This note is not part of the regulations, but is intended to indicate their general effect.
These regulations, which come into force on 1 April 2015, specify certain classes of entity and 1 named entity (Public Trust) and declare that, in certain circumstances (which are different for each class of entity and for Public Trust), an entity within a specified class, or Public Trust, is not an NBDT for the purposes of the Non-bank Deposit Takers Act 2013 (the Act). The classes of entity are—
If the specified circumstances apply to an entity within a specified class, or to Public Trust, the effect of these regulations is that the entity (or Public Trust)—
In the past, the Reserve Bank of New Zealand (the Bank) has exempted by notice a number of entities that will be covered by these regulations, including Public Trust, from most (or all) of the equivalent prudential requirements applying to NBDTs (subject to meeting certain conditions) other than the licensing requirement, which is a new prudential requirement under the Act. These regulations replace or partially replace the following exemption notices:
However, there are some differences between the entities covered by the replaced or partially replaced exemption notices (and the conditions that applied to the exemptions) and the entities covered by these regulations (and the circumstances that must apply in order for an entity to be declared not to be an NBDT for the purposes of the Act (declared out)). These differences include the following:
some exemption notice conditions were ongoing, that is, if an entity no longer met those conditions, the exemption ceased (in the absence of a new notice). Except in the case of Public Trust, these regulations apply to circumstances existing at a point in time. That is, the declaration applies to an entity within a class when the circumstances apply to the entity. If an entity begins or recommences operating in such a way that the circumstances apply to that entity, then from that point, and for so long as the circumstances continue to apply, the entity is within the class declared out:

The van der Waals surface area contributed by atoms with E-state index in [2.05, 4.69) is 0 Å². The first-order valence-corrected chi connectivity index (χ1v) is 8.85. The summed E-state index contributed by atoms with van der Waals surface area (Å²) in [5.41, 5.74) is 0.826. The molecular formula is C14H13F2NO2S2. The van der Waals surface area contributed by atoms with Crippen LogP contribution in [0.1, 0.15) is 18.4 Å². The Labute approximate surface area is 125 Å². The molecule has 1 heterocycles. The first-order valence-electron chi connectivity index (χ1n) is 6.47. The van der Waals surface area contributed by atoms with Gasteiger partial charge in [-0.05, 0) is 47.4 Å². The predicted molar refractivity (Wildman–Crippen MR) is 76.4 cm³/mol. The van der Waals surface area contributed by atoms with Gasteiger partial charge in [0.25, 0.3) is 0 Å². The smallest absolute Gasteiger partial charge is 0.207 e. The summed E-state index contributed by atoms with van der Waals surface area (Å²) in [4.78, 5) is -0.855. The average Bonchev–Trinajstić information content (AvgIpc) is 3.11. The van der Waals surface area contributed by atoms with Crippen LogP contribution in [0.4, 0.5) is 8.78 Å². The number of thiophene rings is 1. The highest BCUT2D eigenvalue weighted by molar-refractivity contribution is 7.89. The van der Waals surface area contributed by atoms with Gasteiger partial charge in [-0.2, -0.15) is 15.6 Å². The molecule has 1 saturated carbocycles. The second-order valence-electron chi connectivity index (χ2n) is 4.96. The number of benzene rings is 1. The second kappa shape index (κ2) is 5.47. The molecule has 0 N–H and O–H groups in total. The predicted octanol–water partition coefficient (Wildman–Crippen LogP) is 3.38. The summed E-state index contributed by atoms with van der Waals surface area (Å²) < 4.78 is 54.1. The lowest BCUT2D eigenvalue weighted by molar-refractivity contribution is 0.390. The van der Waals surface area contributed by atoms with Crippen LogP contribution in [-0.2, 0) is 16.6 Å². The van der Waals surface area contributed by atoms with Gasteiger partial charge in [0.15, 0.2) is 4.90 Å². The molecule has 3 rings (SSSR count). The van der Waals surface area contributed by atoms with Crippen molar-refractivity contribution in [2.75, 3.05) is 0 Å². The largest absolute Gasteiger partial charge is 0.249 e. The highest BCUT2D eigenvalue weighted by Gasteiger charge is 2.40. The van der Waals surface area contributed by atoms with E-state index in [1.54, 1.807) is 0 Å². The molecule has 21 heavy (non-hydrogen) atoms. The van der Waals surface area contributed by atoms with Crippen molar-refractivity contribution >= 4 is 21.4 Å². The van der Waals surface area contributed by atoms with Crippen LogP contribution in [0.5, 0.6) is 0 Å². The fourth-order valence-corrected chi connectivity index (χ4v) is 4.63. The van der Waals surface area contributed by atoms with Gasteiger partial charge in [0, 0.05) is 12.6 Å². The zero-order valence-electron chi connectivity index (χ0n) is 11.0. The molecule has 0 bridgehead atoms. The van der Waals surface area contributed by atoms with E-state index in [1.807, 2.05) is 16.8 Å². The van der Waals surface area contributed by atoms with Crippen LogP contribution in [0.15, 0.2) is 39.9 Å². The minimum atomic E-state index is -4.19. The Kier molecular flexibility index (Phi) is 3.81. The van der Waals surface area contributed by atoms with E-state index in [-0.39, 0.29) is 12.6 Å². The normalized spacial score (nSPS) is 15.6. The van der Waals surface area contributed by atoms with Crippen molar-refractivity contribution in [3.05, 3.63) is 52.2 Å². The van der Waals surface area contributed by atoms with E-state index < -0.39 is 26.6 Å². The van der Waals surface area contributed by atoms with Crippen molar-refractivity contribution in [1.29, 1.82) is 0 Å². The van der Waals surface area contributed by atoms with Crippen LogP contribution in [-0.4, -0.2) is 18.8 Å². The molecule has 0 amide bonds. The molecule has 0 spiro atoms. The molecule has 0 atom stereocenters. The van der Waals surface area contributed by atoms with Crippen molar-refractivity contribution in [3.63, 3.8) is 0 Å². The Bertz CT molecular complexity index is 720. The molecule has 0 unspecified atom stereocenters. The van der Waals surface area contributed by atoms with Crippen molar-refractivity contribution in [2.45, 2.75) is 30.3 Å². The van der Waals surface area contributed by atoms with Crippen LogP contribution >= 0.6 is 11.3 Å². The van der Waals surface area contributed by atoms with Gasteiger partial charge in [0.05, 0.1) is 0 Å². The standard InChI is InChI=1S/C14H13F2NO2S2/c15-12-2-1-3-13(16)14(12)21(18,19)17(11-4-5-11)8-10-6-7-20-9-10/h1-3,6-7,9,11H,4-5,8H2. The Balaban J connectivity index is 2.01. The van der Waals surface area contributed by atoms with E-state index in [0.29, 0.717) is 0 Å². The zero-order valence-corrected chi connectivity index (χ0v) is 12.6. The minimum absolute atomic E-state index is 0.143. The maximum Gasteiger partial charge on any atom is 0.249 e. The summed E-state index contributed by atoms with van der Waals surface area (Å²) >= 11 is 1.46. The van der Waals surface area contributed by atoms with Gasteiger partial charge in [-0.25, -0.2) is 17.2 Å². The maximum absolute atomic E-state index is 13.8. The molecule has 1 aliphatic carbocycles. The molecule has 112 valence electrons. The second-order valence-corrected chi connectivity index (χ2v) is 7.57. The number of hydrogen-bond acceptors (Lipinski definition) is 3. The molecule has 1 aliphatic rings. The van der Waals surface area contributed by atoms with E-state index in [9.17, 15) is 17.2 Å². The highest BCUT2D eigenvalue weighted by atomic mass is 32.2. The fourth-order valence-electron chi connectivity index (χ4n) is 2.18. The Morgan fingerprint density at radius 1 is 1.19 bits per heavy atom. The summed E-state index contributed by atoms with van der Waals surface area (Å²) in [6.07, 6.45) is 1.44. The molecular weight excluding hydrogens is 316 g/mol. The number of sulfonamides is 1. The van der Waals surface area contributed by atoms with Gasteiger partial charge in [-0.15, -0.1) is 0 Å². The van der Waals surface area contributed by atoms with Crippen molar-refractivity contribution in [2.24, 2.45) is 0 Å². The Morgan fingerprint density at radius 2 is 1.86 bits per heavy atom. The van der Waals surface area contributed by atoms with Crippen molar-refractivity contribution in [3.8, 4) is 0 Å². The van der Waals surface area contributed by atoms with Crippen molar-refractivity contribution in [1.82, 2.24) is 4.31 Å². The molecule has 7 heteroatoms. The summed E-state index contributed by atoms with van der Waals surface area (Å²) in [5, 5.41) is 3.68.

these regulations allow an intra-group funding vehicle that is a subsidiary to lend funds to or subscribe for equity securities in associates or to persons with whom the intra-group funding vehicle is carrying out a joint venture, and still be declared out under these regulations. (Previous exemption notices required lending to be to, or equity securities to be obtained in, the parent or other group member.):
these regulations do not require any entities to provide investors with written notification of exemptions from the Act (although under the Act, a declared-out entity must not, directly or indirectly, hold out that it is an NBDT. And a transitional provision requires every charity seeking to be declared out by these regulations before 1 October 2015 to include a statement on its Internet site to the effect that it is declared not to be an NBDT for the purposes of the Act):
in the case of Public Trust, the circumstances that must apply are significantly different from those under the relevant pre-existing exemption notice. To be (and remain) declared out under these regulations, Public Trust must not carry on the business of new lending or make any NBDT regulated offers of debt securities, though the latter does not operate to prevent Public Trust from accepting unsolicited requests to renew existing debt securities on the same terms or with minor variations to terms, or from accepting unsolicited subscriptions in existing call accounts.
Regulatory impact statement
The Reserve Bank of New Zealand produced regulatory impact statements in April 2014 and February 2015 to help inform the decisions taken by the Government relating to the contents of this instrument.
Copies of these regulatory impact statements can be found at—
Date of notification in Gazette: 5 February 2015.
These regulations are administered by the Reserve Bank of New Zealand.